It is worth noting also that the laws in Texas are constantly being changed and improved, it is important that you engage a licensed and practicing attorney to advise you accordingly.

Mario Madrid is a Texas Board Certified Attorney in Criminal Defense and has successfully defended individuals who have found themselves in the unfortunate situation of being charged with Murder. He practices in Harris County and counties throughout Texas.

Consequences of a Conviction for a Sex Crime in Texas

Sex Crimes | Sexual Assault

An individual is deemed a sex offender if they have been convicted of a “sex crime”. There are a host of offenses which fall into this category. Some of these are inclusive of sexual assault, aggravated sexual assault, and indecency with a child.

All sex crimes are considered to be very severe and are awarded with harsh punishment in the State of Texas. Beyond the definite long prison term which will accompany a conviction, all sex offenders must face the rest of their lives registered in the public database as a sex offender.

Sexual assault involves any coerced or forced sexual activity upon another person. The general convictions for this particular area is for rape, or to a slightly lesser degree, touching or fondling of either a minor (an individual younger than 17 years) or an adult. Texas state law books have a whole chapter devoted to sexual assault. The offenses arise from causing the sexual organs of one person to have direct contact with the mouth, anus or sexual organs of another, whether through fondling or penetration.

Sexual assault is denoted as “aggravated” if force or violence is used in any of the following ways:

  • to inflict injury or attempt to take a life.
  • to induce fear in an individual by threatening to harm someone else
  • to threaten death, injury or a kidnapping.
  • to use or display a deadly weapon.
  • administers a drug to impair the judgement of the victim.
  • if the victim is either below 14 years old or is older than 65.

Punishment Range for Sex Cases

The punishments for sexual assault and aggravated sexual assault differ in the severity of sentencing. The former receives a considerably shorter sentence than the latter. For sexual assault one may face between 2 and 20 years. On the other hand, aggravated sexual assault can incur a sentence of 5 to 99 years or life in prison. If the crime involved a minor then the punishment will be much harsher.

Child molestation is the more common terminology for indecency with a child. There are two categories of this offense: Indecency with a Child by Contact and Indecency with a Child by Exposure. Be reminded that a child refers to a person 17 years of age or younger. Indecency with a Child by Contact is the more serious and involves touching the child’s private body parts (breast, anus, genitals) either directly or through their clothing. Indecency with a Child by Exposure involves the person exposing their body parts to a child or causing the child to expose their body parts. The intent of the two types of exposure must have been done to induce sexual gratification and can involve victims of the same or opposite sex.

Sex Offender Registration

Once a convicted sex offender has been released from state supervision (whether it be incarceration, community service or parole) in Texas they must submit to sex offender registration with the Texas Department of Public Safety.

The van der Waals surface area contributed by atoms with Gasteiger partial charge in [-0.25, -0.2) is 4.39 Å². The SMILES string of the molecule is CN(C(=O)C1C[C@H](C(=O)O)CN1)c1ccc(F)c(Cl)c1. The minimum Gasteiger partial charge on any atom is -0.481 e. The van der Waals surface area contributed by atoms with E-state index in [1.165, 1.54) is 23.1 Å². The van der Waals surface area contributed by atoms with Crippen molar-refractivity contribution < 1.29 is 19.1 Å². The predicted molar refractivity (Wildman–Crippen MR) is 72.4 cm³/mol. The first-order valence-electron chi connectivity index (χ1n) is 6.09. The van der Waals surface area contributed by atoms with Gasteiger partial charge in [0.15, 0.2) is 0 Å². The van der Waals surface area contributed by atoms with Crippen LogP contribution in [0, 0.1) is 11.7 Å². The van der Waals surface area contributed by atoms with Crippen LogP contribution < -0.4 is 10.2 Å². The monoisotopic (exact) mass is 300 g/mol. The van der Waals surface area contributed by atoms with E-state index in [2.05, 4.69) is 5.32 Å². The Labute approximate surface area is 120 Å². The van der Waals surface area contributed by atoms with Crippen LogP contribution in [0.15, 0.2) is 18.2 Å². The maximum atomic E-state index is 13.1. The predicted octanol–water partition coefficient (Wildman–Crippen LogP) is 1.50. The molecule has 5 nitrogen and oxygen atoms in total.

Registration can be done for either 10 years for relatively minor offenses or for life for all other sex crimes. Information on the name and current address of the offender is posted on several public database for all residents to access

If you or someone you know is in need of the services of a Texas Board Certified Sexual Assault Attorney call Madrid Law at 713-877-9400.

House Arrest Laws: What You Need to Know About the Rules

Criminal Defense

Driving while intoxicated charges sometimes result in jail time for the offender. In an effort to alleviate overcrowding in jails, some individuals may be sentenced to home detention or house arrest instead. This allows the accused to work and become a productive member of society, while also being forced to pay for his actions.

How House Arrest Works

Individuals who are placed under house arrest will be given a strict schedule to adhere to. This schedule will primarily be based upon their normal work hours. In addition, offenders may be allowed a certain amount of time for attending worship services or going to medical appointments.

A probation officer will be assigned to that person’s case in order to keep close tabs on his comings and goings. One way of doing this is by calling a land line phone at certain hours in order to make sure that individual answers. Officers can also make random visits at a defendant’s residence or place of work. Some jurisdictions require people on house arrest to wear electronic monitoring devices that transmit a signal to police officers detailing their whereabouts.

Who is Eligible for House Arrest?

Not all DWI offenders are eligible to serve their sentences via house arrest. After a second or subsequent arrest, judges may be leery about sentencing an individual to home detention out of fear he might violate the terms.

A few instances where house arrest might be considered include:

  • First-time DWI offenders
  • Those with little or no prior criminal history
  • People who have already served a good portion of their jail sentence

Individuals who have been charged with an additional crime such as vehicular manslaughter are usually not eligible for home detention. Those who have ties to gangs, a lengthy criminal history or prior house arrest for a DWI could also be sentenced to time behind bars rather than house arrest.

House Arrest is Very Serious